A given network may always provide certain values of these parameter (guaranteed QoS), achieve them on average over a given time (statistical QoS), or just strive to maintain the values (best-effort) QoS. Guaranteed QoS is for example provided by the ISDN telephone system wrt. data rate, but not in all the other areas.
gif-grafik
Figure 4: Media stream size versus error-tolerance
The current publicly available Internet is based on the best-effort QoS paradigm. In reality Internet-QoS is completely unpredictable. Although research and development is trying to add true QoS to the Internet (IntServ, DiffServ), reliable QoS in today's Internet is based overdimensioning the system (links and routers).
Dramatic improvements in overall Internet bandwidth have taken place and will be achieved in the immediate future. However:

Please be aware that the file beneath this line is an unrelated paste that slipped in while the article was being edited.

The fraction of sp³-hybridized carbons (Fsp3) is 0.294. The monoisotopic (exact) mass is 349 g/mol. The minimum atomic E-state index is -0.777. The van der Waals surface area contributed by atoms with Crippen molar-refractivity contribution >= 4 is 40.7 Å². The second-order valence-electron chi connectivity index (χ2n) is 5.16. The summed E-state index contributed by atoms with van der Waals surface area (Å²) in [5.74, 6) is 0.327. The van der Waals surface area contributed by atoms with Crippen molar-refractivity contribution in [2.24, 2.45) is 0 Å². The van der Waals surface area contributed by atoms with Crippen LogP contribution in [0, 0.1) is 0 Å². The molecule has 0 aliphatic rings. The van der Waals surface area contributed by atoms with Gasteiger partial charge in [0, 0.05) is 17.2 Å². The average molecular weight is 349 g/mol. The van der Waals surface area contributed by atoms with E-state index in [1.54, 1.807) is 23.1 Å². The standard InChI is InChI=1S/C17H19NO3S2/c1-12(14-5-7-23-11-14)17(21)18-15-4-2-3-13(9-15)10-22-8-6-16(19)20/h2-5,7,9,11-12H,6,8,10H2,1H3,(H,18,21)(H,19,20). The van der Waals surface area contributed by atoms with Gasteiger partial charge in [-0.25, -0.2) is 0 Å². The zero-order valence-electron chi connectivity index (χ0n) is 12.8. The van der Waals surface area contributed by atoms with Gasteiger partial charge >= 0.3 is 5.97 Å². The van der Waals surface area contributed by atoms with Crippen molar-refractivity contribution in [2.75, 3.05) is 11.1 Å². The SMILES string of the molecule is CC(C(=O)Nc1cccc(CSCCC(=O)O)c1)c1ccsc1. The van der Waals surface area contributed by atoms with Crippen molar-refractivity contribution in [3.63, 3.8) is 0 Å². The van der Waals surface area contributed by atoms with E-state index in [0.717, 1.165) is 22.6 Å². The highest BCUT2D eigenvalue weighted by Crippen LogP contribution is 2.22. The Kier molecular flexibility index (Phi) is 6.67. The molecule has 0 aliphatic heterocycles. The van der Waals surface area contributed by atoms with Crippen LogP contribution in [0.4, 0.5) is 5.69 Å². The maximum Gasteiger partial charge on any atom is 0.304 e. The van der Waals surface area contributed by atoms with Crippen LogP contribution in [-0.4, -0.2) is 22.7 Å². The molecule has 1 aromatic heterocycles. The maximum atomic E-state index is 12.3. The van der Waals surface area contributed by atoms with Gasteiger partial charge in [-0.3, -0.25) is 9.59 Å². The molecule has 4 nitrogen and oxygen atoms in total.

Internet performance for the individual user will not increase as long as the user number growth remains in the double-digit range.


4 Tool overview for Person-Person Communication

We will now discuss the services together with their requirements to the infrastructure such as computers, networks (quality of service - QoS), and document formats. We will only review Person-person tools, because there is a stable supply of tools. The other fields (person-experiment, person-metamachine) are not as well developed, there is no palette of existing, well know tools available.

4.1 E-mail
Electronic mail is the exchange of text or multimedia documents in electronic form. It is usually performed by a distributed system of servers, which store messages and / or forward the messages to other servers. Messages are composed and read by humans with personal computers.
Examples for electronic mail services are
- Internet mail based on the standards RFC 821 (SMTP protocol), RFC 822 (syntax and format), and RFC 1341 Multipurpose Internet Mail Extensions (MIME).